Genome and transcriptome sequencing require orders of magnitude more starting material than what is found in an individual cell, pushing the limits of amplification technology. Handling such small quantities means that degradation, sample loss and contamination can have a pronounced effect on sequence quality and robustness. Heavy amplification also propagates errors and biases, which can lead to uneven coverage, noise and inaccurate quantification.

Workflows for amplifying and sequencing the RNA or genomic DNA of a cell. MDA, multiple displacement amplification; RT, reverse transcription; IVT, in vitro transcription. Credit: Marina Corral Spence

Recent technical advances have helped mitigate these challenges, making single-cell sequencing an appealing way to address an expanding set of problems. Rare cell types, heterogeneous samples, phenotypes associated with mosaicism or variability, and microbes that cannot be cultured are good candidates for single-cell approaches. Single-cell sequencing can enable the discovery of clonal mutations, cryptic cell types or transcriptional features that would be diluted or averaged out in bulk tissue.

Picking the right cell

Micromanipulation is a precise but laborious way to target a single cell, and microcapillaries can be used to extract a cell's contents directly. Many tissues can be dissociated to produce cell suspensions, which are easier to handle and allow cells expressing specific markers to be enriched with a cell sorter. Instruments that trap very rare cells on the basis of their surface markers are also being used to isolate tumor cells that circulate in blood.

Single transcriptomes

Many single-cell RNA sequencing protocols are now available, though every variation begins with the conversion of RNA to the first strand of complementary DNA (cDNA) by reverse transcriptase. Some methods sequence full transcripts and others sequence tags only at the 5′ or 3′ end.

The common goal of these methods is to capture the original RNA population and amplify it evenly and accurately. Capture efficiency is influenced by how comprehensively reverse transcriptase samples RNA from the cell—a stochastic process that can be improved using small reaction volumes and, potentially, better enzymes. In addition, a technique known as template switching may ensure that a greater proportion of captured transcripts are full length.

Amplification can also be improved by minimizing the number of cycles, inhibiting primer byproduct amplification by 'suppression PCR', and pooling barcoded cDNA from different samples to provide enough starting material for linear amplification by in vitro transcription. Unique molecular identifier sequences can also be used to label individual RNA molecules, allowing the absolute number of original molecules to be counted directly even after subsequent (uneven) amplification.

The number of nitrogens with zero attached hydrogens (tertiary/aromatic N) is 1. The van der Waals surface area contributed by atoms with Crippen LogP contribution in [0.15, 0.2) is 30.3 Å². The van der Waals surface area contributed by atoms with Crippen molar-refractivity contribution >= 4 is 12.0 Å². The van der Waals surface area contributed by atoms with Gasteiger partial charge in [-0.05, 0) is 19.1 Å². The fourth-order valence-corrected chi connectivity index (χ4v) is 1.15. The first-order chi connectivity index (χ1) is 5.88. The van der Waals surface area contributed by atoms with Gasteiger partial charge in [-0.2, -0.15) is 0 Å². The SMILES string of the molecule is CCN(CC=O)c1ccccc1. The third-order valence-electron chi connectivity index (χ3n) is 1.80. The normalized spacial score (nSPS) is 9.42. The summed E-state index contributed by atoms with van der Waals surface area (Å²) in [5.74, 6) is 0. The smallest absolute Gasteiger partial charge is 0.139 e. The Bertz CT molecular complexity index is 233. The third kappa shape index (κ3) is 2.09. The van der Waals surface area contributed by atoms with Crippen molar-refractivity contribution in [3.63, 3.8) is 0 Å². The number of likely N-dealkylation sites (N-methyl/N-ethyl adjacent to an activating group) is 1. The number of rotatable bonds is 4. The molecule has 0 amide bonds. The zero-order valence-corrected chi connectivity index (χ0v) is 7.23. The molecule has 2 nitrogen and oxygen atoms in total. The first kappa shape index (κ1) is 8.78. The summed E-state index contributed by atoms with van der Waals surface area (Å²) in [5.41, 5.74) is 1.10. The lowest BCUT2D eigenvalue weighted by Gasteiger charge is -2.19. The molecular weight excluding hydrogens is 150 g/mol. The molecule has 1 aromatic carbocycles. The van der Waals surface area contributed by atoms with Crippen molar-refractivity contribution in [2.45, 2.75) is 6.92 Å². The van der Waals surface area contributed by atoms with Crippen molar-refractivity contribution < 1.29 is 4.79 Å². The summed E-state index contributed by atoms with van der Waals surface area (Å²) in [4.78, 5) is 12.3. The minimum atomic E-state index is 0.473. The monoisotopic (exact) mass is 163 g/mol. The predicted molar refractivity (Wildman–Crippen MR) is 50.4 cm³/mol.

Single genomes

Whole-genome amplification starts with a tiny amount of material: just a single molecule of DNA. This makes uneven coverage and preferential amplification of one allele—or loss, known as allelic dropout—a widespread problem. The most common approach is multiple displacement amplification, which uses random primers that bind throughout the genome and a polymerase that can displace other fragments on the same template that it copies, forming iterative branching structures that massively amplify DNA. Early cycles have a strong effect on the uniformity of amplification. One variation uses special primers that cause amplicons to form closed loops and prevent further copying, allowing a few cycles of linear amplification prior to PCR. Scaling up and monitoring reactions in real time can help to overcome low success rates in genome amplification, and lower-input sequencing library preparations that rely on less amplification are another promising direction.

One cell for all

Scaling up is important to ensure that biological variability is well sampled in single-cell studies. Microfluidics or microwell technologies provide higher throughput and standardized handling, and are often efficient because reactions are concentrated in small volumes; however, microfluidics can be restricted to certain cell size ranges. Barcoding and pooling will also help to increase throughput.

Technologies for single-cell amplification and sequencing are maturing. As the cost and ease of examining individual cells improves, the approach will enter the hands of more researchers as a standard tool for understanding biology at high resolution.